Advisers have been urged to check the state pension payments of women who divorced later in life as they could be missing out on large sums due to a loophole in the rules, according to consultancy LCP.

LCP said women aged 60+ who reached state pension age before April 6, 2016 could be due uplifts of more than £50,000 over the course of their retirement due to a little-known rule.

This is because they fall under the old state pension system which makes significant provision for divorced women.

If they divorced after pension age, they would only benefit from the pension uplift if they notify DWP of their divorce.

The uplift is due because under the old state pension system, a married woman who divorced can substitute her ex-husband’s national insurance record for her own up to the date of their divorce for the purpose of working out her basic state pension.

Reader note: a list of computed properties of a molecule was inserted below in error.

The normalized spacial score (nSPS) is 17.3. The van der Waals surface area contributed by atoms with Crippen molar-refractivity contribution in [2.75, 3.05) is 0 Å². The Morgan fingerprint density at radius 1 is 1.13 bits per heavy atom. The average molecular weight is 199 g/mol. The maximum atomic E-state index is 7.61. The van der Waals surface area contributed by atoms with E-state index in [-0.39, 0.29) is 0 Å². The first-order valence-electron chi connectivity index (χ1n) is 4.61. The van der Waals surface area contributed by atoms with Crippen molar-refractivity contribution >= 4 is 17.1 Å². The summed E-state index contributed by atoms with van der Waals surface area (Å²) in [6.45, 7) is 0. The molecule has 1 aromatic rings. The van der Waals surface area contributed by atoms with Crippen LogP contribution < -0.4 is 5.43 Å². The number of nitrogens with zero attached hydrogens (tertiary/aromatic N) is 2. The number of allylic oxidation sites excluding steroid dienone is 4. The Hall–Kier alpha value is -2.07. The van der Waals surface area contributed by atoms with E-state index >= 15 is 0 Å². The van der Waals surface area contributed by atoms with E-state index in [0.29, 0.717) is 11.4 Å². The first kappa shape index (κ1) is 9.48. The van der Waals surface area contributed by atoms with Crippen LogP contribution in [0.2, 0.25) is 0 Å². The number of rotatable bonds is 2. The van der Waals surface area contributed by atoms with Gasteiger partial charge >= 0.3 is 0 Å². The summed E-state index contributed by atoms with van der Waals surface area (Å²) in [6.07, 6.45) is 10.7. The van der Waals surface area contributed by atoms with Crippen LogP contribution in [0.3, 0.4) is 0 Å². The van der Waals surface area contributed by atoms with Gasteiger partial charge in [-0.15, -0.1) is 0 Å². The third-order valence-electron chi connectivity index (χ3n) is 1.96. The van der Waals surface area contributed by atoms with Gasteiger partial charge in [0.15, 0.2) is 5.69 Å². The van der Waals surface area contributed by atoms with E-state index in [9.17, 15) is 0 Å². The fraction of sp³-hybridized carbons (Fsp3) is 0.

LCP analysis found that a married woman previously on the standard ‘married woman’s rate’ of £80.45 can instead get a basic pension of £134.25 if her husband has a full contribution record, equating to an extra £50,000 over the course of a 20-year retirement.

According to LCP, many may not be aware of this rule or may be put off trying. It urged advisers to check and make a claim to the Department of Work and Pensions in case there are missing payments.

For women who divorced and did not remarry before state pension age, any “substitution” based on her ex-husband’s national insurance record should have taken place when she claimed her state pension.

But where women divorce after retirement, an uplift will not take place automatically, therefore a claim needs to be made.

Steve Webb, partner at LCP, submitted a Freedom of Information request to DWP to see how many women were making claims post-retirement for their state pension to be reassessed. However, DWP does not hold this data.

Mr Webb is running a campaign to fix the issue of state pension underpayments for married women.

He has launched a petition calling on the government to search its records to identify all married women who may have been underpaid.